WASHINGTON (WJLA) - James Slater is among thousands of Navy Yard workers to seek counseling after the September 16th shooting. He says it was just good to have a chat.
"Hearing shots fired sheltering in place for a few minutes it was really a relief for me to be able to go and talk to a professional," Slater says.
The vice admiral in charge of Navy bases worldwide invited ABC7 aboard the Navy Yard to highlight a vast array of services available to both active duty and civilian personnel like Slater.
Admiral William French says the mass shooting left many here deeply shaken. In addition the FBI release of video of gunman Aaron Alexis angered many and caused an uptick in requests for counseling.
"We are expending a lot of time and effort to make sure that were taking care of those employees or anybody that was on the Washington Navy Yard that might have been impacted we're dedicated to continuing that effort as long as it takes," French says.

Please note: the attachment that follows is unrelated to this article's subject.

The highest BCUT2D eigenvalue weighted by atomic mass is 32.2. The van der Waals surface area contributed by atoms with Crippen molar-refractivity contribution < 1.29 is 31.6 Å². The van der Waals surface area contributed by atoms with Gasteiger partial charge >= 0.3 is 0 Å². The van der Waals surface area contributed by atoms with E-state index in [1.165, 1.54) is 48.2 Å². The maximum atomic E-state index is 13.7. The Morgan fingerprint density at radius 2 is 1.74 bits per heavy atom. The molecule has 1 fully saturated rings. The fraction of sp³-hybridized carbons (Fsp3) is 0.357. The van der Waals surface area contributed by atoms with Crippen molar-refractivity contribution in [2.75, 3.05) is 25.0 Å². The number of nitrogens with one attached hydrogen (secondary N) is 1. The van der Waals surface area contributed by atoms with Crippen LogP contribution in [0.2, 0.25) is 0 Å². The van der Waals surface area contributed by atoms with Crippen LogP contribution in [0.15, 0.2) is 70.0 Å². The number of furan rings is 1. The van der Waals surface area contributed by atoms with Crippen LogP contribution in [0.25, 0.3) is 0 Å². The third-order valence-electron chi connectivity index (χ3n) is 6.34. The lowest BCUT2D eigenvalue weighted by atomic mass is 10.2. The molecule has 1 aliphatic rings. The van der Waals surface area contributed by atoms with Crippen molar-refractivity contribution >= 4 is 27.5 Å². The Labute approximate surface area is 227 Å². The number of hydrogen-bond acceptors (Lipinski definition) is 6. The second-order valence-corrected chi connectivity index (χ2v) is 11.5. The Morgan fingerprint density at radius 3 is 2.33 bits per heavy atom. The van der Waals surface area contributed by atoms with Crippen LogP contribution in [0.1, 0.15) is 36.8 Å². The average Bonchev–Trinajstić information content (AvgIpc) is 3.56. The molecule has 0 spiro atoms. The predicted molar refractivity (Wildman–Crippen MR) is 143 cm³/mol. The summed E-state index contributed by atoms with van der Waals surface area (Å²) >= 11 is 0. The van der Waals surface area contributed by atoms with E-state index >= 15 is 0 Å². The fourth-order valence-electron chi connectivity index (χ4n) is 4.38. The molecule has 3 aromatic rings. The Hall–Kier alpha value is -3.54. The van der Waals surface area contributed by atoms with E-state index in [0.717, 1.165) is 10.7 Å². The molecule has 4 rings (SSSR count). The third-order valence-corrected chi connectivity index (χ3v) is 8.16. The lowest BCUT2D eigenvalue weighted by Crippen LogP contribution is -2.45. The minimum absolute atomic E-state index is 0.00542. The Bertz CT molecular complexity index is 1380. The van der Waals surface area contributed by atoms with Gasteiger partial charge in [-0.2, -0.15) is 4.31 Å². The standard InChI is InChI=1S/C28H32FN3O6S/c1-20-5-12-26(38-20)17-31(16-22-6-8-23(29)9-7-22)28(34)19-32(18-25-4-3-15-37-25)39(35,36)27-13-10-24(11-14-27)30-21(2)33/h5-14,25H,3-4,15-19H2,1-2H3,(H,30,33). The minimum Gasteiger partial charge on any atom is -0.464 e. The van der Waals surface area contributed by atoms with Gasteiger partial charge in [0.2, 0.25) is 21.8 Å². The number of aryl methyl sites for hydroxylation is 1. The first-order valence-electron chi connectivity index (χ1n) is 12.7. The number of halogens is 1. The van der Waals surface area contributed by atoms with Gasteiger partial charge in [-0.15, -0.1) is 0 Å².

And so a Navy psychiatric rapid response team coordinates its efforts to comfort.
"Most people will experience initial shock and horror sadness anger but then with time most people get better," says Commander Ingrid Pauli.
Elsewhere, a civilian team schedules group and individual sessions for civilian workers. There is even a team of therapy dogs on hand from a volunteer group called hope dogs. In all, 7,200 people have had at least some contact with the services.
Slater says it helps.
"I walked in and walked out half an hour later and I felt much better," he says.